What is a W-9 form?
Find out everything you need to know about W-9 forms, what they are, how to fill them out, and what to look out for.
Getting your head around a W-9 tax form doesn’t have to be as confusing as you might expect. This article outlines what this form is, its purpose, and how you can quickly and easily fill it out if required. Seamless tax management is a must for less stress; we’re here to help with that.
What is a W-9 form?
First things first, what is a W-9 form? A W-9, or ‘Request for Taxpayer Identification Number and Certification,’ is an IRS tax form. It’s most commonly used by businesses who want to confirm the details of an income-earning self-employed worker (contractor, vendor, etc.), though there are some other cases where it might be used.
A W-9 can be completed on paper or electronically, provided a paper copy could be submitted to the IRS on request. It asks for the following details about a taxpayer:
Their TIN (Taxpayer Identification Number—usually their Social Security Number, but could also be their Employer Identification Number)
What’s the purpose of a W-9 form?
A W-9 form doesn’t get sent to the IRS directly. It’s an information return. Usually, US employers ask their self-employed workers to fill it out so they can gather the correct information and refer to it when filing other important documents with the IRS later (like Form 1099-NEC for self-employed freelancers who earned over $600 that tax year).
Less commonly, a W-9 might be requested by a financial institution, either to gather vital information about a new customer or to submit a type of 1099 form for things like real estate transaction proceeds and interest income. Real estate businesses may also sometimes request that tenants complete a W-9, as it’s a method of safely gathering and storing information.
Do I need to fill out a W-9 form?
Understanding your tax responsibilities is essential for proper financial management and planning. If you’re asked to provide a W-9 form, you will most likely face issues and penalties if you don’t.
For example, if you’re a self-employed contractor earning income from a company, failing to provide a W-9 when one has been requested can lead to something known as ‘backup withholding.’ This is when a percentage of income is withheld from an earner by their payer and passed onto the IRS, and it occurs if a taxpayer fails to supply a correct TIN.
By not completing the W-9, you could fail to supply this TIN and face this issue. For 2018–2025, the withheld income percentage is 24 per cent.
Several penalties are also applied to non-compliance, including failure to provide a W-9. Every instance of non-compliance could cost $50, and civil penalties for providing incorrect or non-timely information can be up to $530.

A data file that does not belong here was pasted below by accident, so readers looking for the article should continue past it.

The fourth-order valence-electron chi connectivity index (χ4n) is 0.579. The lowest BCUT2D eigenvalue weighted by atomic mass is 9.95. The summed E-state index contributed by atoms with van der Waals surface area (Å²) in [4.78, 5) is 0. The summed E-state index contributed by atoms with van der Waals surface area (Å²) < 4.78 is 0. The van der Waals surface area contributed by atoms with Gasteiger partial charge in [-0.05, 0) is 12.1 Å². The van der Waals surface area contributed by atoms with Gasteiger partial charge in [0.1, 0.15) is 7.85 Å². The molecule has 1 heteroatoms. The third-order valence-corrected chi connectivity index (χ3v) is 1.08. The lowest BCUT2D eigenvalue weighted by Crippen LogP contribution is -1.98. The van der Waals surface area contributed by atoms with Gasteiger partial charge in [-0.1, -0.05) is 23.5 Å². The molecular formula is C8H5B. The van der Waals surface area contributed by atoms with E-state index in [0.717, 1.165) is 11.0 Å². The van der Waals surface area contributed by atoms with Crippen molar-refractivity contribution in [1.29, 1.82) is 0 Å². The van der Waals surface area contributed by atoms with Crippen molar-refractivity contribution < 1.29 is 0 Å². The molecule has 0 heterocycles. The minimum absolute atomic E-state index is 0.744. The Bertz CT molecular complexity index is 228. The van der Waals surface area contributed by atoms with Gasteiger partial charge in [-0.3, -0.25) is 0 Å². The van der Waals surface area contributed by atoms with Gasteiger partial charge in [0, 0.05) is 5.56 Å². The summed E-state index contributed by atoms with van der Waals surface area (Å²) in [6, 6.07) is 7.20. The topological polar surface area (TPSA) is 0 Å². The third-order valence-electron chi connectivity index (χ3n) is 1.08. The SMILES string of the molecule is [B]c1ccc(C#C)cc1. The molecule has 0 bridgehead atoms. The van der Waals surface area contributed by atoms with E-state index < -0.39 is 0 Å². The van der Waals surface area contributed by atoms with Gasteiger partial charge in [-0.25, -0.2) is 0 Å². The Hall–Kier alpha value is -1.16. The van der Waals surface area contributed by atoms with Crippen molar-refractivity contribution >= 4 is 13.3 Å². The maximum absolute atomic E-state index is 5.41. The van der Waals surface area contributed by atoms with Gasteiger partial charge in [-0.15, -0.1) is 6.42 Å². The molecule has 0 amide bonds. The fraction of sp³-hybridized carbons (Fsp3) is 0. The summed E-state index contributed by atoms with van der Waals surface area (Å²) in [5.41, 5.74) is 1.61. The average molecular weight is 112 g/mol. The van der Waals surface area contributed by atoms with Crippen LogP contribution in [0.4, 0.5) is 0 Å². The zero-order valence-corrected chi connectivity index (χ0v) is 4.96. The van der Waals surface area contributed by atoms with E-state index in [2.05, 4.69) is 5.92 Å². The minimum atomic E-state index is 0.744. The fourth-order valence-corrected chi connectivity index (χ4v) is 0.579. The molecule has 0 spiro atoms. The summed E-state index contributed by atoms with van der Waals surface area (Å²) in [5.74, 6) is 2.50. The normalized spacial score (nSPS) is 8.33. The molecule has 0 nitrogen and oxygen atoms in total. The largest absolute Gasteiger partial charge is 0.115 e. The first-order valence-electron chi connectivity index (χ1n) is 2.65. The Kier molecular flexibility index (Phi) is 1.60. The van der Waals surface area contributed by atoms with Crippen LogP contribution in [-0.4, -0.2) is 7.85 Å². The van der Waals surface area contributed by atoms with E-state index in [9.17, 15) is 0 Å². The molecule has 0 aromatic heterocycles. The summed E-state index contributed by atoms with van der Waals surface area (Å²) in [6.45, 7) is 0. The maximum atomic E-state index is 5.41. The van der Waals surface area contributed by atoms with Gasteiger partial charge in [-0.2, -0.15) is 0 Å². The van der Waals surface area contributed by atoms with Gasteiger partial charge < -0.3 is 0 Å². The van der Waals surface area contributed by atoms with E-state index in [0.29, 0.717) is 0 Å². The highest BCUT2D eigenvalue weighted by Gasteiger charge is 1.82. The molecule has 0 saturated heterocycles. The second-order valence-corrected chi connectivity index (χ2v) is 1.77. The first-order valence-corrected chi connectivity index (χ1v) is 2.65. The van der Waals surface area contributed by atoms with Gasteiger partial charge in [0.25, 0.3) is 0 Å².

How to fill out a W-9 form
Write your name on line one (as it appears in your tax return).
Write your business or ‘disregarded entity’ name on line two (if it differs from your name).
On line three, select what you are for federal tax classification. Check box one if you’re an individual, a sole proprietor or a single-member LLC. Check another applicable box if you’re filing for an LLC with multiple members, a C Corporation, an S Corporation, a Partnership, a Trust, or ‘Other’ (provide details on this if you fall into the ‘Other’ category).
Line four is for exemptions. Businesses or entities must provide number or letter codes if they qualify for any exemptions relating to backup withholding or to Foreign Account Tax Compliance Act (FACTA) reporting requirements.
Line five requests your address—street and property number or name. Line six requests the rest of the address—city, state and ZIP code. Be sure to use the address on your tax return to avoid discrepancies.
Line seven is an optional space where you can leave any account numbers that the recipient of your W-9 might need from you.
To the right of lines five, six, and seven, there’s an optional space to list the name and address of the person/entity requesting the W-9 from you. You may find this section helpful if you hope to keep a clear record of the people/businesses to whom you’ve given your TIN.
Part I, ‘Taxpayer Identification Number (TIN),’ asks for precisely that, giving you space to fill in the relevant number on the right. If you’re an individual, this will usually be your Social Security Number (SSN). For other entities, it will be your Employer Identification Number (EIN). Sole proprietors with an SSN and an EIN may enter either. Resident aliens should enter their Individual Taxpayer Identification Number (ITIN) in the SSN box.
Part II, ‘Certification,’ is a declaration that you’ll need to read in full and then attest to the truthfulness of by signing your name in the indicated box and dating the W-9 form. The statements in the Certification are confirmed under penalties of perjury.
Where to get a W-9 form
If you’re not sure where to find a W-9 form, we can point you in the right direction. The current revision of the W-9, last updated in October 2018, is available on the IRS website as a downloadable PDF.
As mentioned at the start of this article, these forms can be submitted digitally or on paper. The most secure way to provide a W-9 is to hand the form in directly in person. If you can’t, consider using a free online service to encrypt your completed form and email it securely to the person requesting it. This will provide even more of a guarantee of safety than posting your form via FedEx or UPS.
On the subject of security, ensure you take the time to ask how your W-9 will be stored once it’s been received. And never send a W-9 to a company or institution you don’t trust 100 per cent without seeking further advice from a tax professional.
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Kate has written for leading publications and blue chip companies over the last 20 years.